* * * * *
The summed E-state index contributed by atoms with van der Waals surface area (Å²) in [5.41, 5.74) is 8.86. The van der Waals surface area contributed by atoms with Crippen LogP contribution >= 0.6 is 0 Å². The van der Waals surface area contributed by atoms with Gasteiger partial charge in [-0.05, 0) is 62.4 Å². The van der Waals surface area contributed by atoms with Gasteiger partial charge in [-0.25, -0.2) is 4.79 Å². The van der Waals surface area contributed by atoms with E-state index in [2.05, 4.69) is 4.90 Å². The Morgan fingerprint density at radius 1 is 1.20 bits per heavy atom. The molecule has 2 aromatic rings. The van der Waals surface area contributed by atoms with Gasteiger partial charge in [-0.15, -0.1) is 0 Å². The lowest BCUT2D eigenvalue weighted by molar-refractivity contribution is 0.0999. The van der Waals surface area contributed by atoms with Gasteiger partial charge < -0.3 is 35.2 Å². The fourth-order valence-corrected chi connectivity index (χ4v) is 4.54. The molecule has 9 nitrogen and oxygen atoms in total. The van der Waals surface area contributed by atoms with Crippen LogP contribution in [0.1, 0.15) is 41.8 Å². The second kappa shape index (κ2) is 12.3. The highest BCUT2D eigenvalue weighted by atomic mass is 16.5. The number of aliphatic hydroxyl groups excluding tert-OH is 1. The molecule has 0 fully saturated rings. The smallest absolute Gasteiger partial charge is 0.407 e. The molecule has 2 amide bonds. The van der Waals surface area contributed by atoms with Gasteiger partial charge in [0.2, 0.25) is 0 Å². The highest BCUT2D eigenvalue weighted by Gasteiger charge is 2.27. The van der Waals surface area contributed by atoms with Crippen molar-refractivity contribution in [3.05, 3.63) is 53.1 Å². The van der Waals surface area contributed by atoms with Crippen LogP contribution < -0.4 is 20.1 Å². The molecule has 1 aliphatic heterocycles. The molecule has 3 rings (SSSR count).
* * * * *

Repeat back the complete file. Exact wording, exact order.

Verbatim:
The summed E-state index contributed by atoms with van der Waals surface area (Å²) in [5.41, 5.74) is 8.86. The van der Waals surface area contributed by atoms with Crippen LogP contribution >= 0.6 is 0 Å². The van der Waals surface area contributed by atoms with Gasteiger partial charge in [-0.05, 0) is 62.4 Å². The van der Waals surface area contributed by atoms with Gasteiger partial charge in [-0.25, -0.2) is 4.79 Å². The van der Waals surface area contributed by atoms with E-state index in [2.05, 4.69) is 4.90 Å². The Morgan fingerprint density at radius 1 is 1.20 bits per heavy atom. The molecule has 2 aromatic rings. The van der Waals surface area contributed by atoms with Gasteiger partial charge in [-0.15, -0.1) is 0 Å². The lowest BCUT2D eigenvalue weighted by molar-refractivity contribution is 0.0999. The van der Waals surface area contributed by atoms with Gasteiger partial charge < -0.3 is 35.2 Å². The fourth-order valence-corrected chi connectivity index (χ4v) is 4.54. The molecule has 9 nitrogen and oxygen atoms in total. The van der Waals surface area contributed by atoms with Crippen LogP contribution in [0.1, 0.15) is 41.8 Å². The second kappa shape index (κ2) is 12.3. The highest BCUT2D eigenvalue weighted by atomic mass is 16.5. The number of aliphatic hydroxyl groups excluding tert-OH is 1. The molecule has 0 fully saturated rings. The smallest absolute Gasteiger partial charge is 0.407 e. The molecule has 2 amide bonds. The van der Waals surface area contributed by atoms with Gasteiger partial charge in [0.2, 0.25) is 0 Å². The highest BCUT2D eigenvalue weighted by Gasteiger charge is 2.27. The van der Waals surface area contributed by atoms with Crippen molar-refractivity contribution in [3.05, 3.63) is 53.1 Å². The van der Waals surface area contributed by atoms with Crippen LogP contribution < -0.4 is 20.1 Å². The molecule has 1 aliphatic heterocycles. The molecule has 3 rings (SSSR count).